I remember hearing once that different greases are basically incompatible and old grease needs to be gotten rid of before adding new grease. Any mileage in that…? Should the factory grease, however little there may be, be cleaned out first before adding lashings of fresh stuff?

    I love playing with C&C hubs and they're defo the way forward. Now I just need to get a round twit, but they're hard to find…

    Premier Icon sv
    Subscriber

    I find this to be very good when repacking. Available from any good motorcycle shop (or the 'bay).

    The blurb:
    Silkolene Pro RG2 Grease

    β€’A high temperature, waterproof racing grease designed to meet the exacting requirements of competition use
    β€’High-stress, high-cling formula is ideal for protecting wheel bearings and other similar components

    Premier Icon nickc
    Subscriber

    TBH I'm not certain the type of grease is actually important, as long as it's nice and thick, Until it ran out I used some unidentified stuff that my dad gave me years and years ago.

    Top Tip for those with cup & cone hubs, especially new ones…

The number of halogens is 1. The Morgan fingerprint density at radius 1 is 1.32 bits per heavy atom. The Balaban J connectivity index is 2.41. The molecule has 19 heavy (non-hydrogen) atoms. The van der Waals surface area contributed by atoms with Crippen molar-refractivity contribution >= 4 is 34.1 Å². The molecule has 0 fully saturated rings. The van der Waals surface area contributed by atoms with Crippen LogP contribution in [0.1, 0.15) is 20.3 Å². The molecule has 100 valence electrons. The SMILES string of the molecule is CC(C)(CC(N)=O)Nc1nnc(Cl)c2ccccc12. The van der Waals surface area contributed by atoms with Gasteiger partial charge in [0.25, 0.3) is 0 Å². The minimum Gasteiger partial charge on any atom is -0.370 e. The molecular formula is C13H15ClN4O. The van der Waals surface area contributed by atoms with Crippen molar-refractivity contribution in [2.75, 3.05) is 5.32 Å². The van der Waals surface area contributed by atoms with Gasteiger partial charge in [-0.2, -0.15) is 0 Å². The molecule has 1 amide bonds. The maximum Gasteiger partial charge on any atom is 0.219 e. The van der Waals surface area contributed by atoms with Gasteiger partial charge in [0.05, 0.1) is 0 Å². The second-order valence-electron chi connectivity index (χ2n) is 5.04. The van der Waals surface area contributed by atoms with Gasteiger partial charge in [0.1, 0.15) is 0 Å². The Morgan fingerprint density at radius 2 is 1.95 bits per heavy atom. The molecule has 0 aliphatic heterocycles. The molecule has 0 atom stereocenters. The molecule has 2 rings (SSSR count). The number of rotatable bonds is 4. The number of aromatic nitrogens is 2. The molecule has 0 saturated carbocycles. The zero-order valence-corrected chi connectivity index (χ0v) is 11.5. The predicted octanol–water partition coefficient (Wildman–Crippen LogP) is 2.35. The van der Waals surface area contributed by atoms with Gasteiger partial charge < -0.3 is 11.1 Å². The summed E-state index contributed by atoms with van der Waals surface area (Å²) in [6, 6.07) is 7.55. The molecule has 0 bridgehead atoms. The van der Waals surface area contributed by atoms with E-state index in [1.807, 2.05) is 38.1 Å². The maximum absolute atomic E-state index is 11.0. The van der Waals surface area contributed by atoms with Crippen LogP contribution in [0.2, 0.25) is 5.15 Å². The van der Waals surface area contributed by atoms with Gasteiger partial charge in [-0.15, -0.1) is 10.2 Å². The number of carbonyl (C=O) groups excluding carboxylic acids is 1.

… drop them in the bin, then go buy some proper hubs, with cartridge bearings. Revel in smoother bearings than all your C&C hubbed buddies for years, and the once in a half decade* session with hammers and other exciting smashy tools to insert new (cheap as chips) bearings.

    Added bonus – run from new as supplied for faultless performance.

    *except for simonfbarnes ;o)

    *runs away*

    ———————————————————————————-
    This tip supplied free of charge from its-a-bike-not-a-piece-of-jewellery-industries

    emac65
    Member

    I also use marine propshaft grease for this but I doubt many of you have that lying around.

    Funny you should say that,lurvelly stuff….. πŸ™‚

    Alternative to using the drop out method,is to use a ring spanner as a drop out substitute.

    Premier Icon epicyclo
    Subscriber

    Anyone use just oil, frequently applied?

    Just wondering because the old-timers bikes seemed to last forever with no seals.

    sodafarls
    Member

    Actually PP, you OWE ME TIME!.

    I foolishly followed your advice regarding servicing SPDs.

    Never again.

    Incase anyone is listening, do not just remove the pedal body and fill with grease. When you screw everything back together the grease and hydraulic pressure will not just push the old grease out, it will push the rubber seal off it's precarious lip and necessitate a complete strip down of the pedal's innards complete with micro balls in order to put it back where it belongs.

    Premier Icon scaredypants
    Subscriber